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John Tonry headshot

John Tonry

University of Hawaiʻi at Mānoa Astronomer John Tonry, a camera designed and built at the Institute for Astronomy and an observatory on Mauna Kea all played a role in the work awarded the 2011 Nobel Prize in Physics this month.

Tonry was a member of one of the two large groups of astronomers whose leaders received the prize for discovering that the Universe is expanding at an ever-increasing rate and will therefore last forever.

The discovery, first announced in 1998, grew out of scientists’ efforts to compare how fast the Universe is expanding now compared with its expansion billions of years ago. They expected to find that the expansion was slowing down, suggesting the possibility that the Universe would eventually stop expanding and then collapse in a “big crunch.”

To study the problem, astronomers searched for exploding stars called type 1a supernovae in very distant galaxies, which could be used to measure how far away other galaxies are.

In 1996, when the project began, the most sensitive system for doing this kind of research was a giant digital camera designed and built at IfA and mounted on the Canada-France-Hawaiʻi Telescope. The telescope had superb optics and was located on Mauna Kea, where the skies are uniquely clear and dark, an improvement over conditions in Chile, where the work had begun.

Canada-France-Hawaii Telescope against pink-tinged sky

Canada-France-Hawaiʻi Telescope on Mauna Kea; photo by Roy Gal

Tonry spent his nights observing on the telescope and his days analyzing the data. There was no time to waste because supernovae explode brightly and fade fast. He needed to relay the locations of such explosions quickly so other members of his team could observe them using a spectrometer mounted on one of the two 10-meter-diameter telescopes of the neighboring W. M. Keck Observatory. Their job was to measure the speed at which the galaxies were moving away from us as well as to confirm the nature of the exploding stars.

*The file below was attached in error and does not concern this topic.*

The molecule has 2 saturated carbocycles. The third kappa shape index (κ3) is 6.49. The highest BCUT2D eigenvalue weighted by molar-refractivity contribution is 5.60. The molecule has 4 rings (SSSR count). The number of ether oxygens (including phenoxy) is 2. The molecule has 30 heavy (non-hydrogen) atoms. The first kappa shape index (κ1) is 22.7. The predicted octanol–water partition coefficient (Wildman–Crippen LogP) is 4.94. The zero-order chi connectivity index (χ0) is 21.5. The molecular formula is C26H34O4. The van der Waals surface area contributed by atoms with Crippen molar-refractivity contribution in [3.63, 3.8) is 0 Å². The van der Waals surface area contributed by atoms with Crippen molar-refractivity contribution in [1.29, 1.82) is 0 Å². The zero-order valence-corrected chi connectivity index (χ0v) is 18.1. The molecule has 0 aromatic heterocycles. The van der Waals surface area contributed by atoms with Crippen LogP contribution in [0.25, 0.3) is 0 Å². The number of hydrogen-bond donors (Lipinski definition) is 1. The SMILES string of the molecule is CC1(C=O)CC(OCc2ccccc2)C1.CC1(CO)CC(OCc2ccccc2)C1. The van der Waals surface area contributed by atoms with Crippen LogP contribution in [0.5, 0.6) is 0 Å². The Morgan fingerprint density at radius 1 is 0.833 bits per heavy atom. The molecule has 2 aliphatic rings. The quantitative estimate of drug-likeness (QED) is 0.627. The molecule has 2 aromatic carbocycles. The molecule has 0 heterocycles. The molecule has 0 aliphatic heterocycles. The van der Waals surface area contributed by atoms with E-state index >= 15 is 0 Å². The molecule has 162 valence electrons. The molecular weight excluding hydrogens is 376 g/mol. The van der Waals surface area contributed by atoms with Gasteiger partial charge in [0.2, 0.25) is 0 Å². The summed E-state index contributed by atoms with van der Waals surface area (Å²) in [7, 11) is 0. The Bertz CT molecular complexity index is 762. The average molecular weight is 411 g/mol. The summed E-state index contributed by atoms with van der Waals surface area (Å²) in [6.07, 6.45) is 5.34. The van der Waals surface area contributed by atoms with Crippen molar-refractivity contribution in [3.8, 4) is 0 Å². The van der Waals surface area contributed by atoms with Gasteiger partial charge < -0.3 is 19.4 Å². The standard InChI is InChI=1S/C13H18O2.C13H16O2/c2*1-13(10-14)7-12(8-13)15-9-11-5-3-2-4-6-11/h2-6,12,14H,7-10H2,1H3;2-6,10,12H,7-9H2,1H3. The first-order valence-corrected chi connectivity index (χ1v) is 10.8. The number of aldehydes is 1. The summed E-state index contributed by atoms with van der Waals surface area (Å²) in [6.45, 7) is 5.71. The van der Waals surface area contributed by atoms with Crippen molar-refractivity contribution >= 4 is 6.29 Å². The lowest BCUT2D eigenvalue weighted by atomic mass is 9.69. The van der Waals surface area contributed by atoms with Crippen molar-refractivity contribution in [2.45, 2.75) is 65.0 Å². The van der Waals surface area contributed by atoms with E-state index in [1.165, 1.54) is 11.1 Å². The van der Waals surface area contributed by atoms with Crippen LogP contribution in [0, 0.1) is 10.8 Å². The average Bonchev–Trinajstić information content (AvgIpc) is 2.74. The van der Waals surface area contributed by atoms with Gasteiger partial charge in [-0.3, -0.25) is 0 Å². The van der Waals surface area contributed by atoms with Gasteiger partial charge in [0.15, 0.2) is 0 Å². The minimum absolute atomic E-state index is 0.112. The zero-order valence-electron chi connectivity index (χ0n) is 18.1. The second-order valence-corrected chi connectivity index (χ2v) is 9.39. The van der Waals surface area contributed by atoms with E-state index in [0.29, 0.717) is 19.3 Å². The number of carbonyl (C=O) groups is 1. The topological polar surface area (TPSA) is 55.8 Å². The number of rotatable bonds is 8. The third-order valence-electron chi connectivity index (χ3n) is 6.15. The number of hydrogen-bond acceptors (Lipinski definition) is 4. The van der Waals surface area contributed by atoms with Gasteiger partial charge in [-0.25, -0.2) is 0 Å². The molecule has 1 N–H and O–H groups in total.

Because these faint, distant galaxies are so far away, their light must travel for billions of years to reach Earth, thus providing a glimpse of our Universe at a time when it was much younger than it is now.

What they discovered was considered surprising, even shocking: the distant galaxies were moving apart from each other more slowly than were the nearby galaxies. In other words, the Universe must be expanding faster now than it did in the past.

Team members were amazed. Their reaction was: “It couldn’t be. We had better recheck our calculations.” But it was, and it has since been confirmed by other observations.

What could cause the expansion to speed up? It couldn’t be gravity because gravity always pulls things together. It had to be a new kind of pressure, since named “dark energy.”

Interestingly, when Albert Einstein formulated his theory of general relativity in 1915, one of his equations hinted at the existence of such a pressure, but it took nearly 100 years for its significance to be realized.

What is dark energy? No one knows. But UH scientists are involved in the search for the answer—both through particle physics experiments at giant collider laboratories abroad, and ongoing observations at large telescopes like as those on Mauna Kea.

—by Louise Good, Institute for Astronomy publications editor
A similar version of this article was published in the Honolulu Star-Advertiser Oct. 16, 2011, and on the IfA website.

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